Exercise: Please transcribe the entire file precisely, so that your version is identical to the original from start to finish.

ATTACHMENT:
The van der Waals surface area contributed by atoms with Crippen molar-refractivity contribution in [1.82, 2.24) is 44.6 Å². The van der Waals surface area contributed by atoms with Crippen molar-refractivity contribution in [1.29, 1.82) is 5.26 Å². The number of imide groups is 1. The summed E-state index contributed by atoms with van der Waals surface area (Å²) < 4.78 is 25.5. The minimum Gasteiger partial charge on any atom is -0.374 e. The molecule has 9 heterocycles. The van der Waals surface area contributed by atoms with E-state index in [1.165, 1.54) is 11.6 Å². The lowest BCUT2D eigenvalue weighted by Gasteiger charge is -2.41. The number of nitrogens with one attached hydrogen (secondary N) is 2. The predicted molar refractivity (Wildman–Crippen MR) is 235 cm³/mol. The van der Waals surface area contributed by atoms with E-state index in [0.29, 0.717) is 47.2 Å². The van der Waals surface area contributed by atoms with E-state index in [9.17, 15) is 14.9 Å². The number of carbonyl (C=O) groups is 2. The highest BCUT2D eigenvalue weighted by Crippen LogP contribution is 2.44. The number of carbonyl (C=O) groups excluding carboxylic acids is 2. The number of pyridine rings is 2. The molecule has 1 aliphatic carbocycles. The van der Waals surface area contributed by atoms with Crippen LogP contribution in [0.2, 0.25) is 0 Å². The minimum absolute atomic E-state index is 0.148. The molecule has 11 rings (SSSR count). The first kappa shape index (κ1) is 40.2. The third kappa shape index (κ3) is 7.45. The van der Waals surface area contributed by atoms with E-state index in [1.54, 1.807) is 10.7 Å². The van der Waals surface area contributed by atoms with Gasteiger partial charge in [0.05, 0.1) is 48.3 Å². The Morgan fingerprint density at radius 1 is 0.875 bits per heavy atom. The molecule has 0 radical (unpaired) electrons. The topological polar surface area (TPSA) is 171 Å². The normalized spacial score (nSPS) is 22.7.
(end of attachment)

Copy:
The van der Waals surface area contributed by atoms with Crippen molar-refractivity contribution in [1.82, 2.24) is 44.6 Å². The van der Waals surface area contributed by atoms with Crippen molar-refractivity contribution in [1.29, 1.82) is 5.26 Å². The number of imide groups is 1. The summed E-state index contributed by atoms with van der Waals surface area (Å²) < 4.78 is 25.5. The minimum Gasteiger partial charge on any atom is -0.374 e. The molecule has 9 heterocycles. The van der Waals surface area contributed by atoms with E-state index in [1.165, 1.54) is 11.6 Å². The lowest BCUT2D eigenvalue weighted by Gasteiger charge is -2.41. The number of nitrogens with one attached hydrogen (secondary N) is 2. The predicted molar refractivity (Wildman–Crippen MR) is 235 cm³/mol. The van der Waals surface area contributed by atoms with E-state index in [0.29, 0.717) is 47.2 Å². The van der Waals surface area contributed by atoms with E-state index in [9.17, 15) is 14.9 Å². The number of carbonyl (C=O) groups is 2. The highest BCUT2D eigenvalue weighted by Crippen LogP contribution is 2.44. The number of carbonyl (C=O) groups excluding carboxylic acids is 2. The number of pyridine rings is 2. The molecule has 1 aliphatic carbocycles. The van der Waals surface area contributed by atoms with Crippen LogP contribution in [0.2, 0.25) is 0 Å². The minimum absolute atomic E-state index is 0.148. The molecule has 11 rings (SSSR count). The first kappa shape index (κ1) is 40.2. The third kappa shape index (κ3) is 7.45. The van der Waals surface area contributed by atoms with E-state index in [1.54, 1.807) is 10.7 Å². The van der Waals surface area contributed by atoms with Gasteiger partial charge in [0.05, 0.1) is 48.3 Å². The Morgan fingerprint density at radius 1 is 0.875 bits per heavy atom. The molecule has 0 radical (unpaired) electrons. The topological polar surface area (TPSA) is 171 Å². The normalized spacial score (nSPS) is 22.7.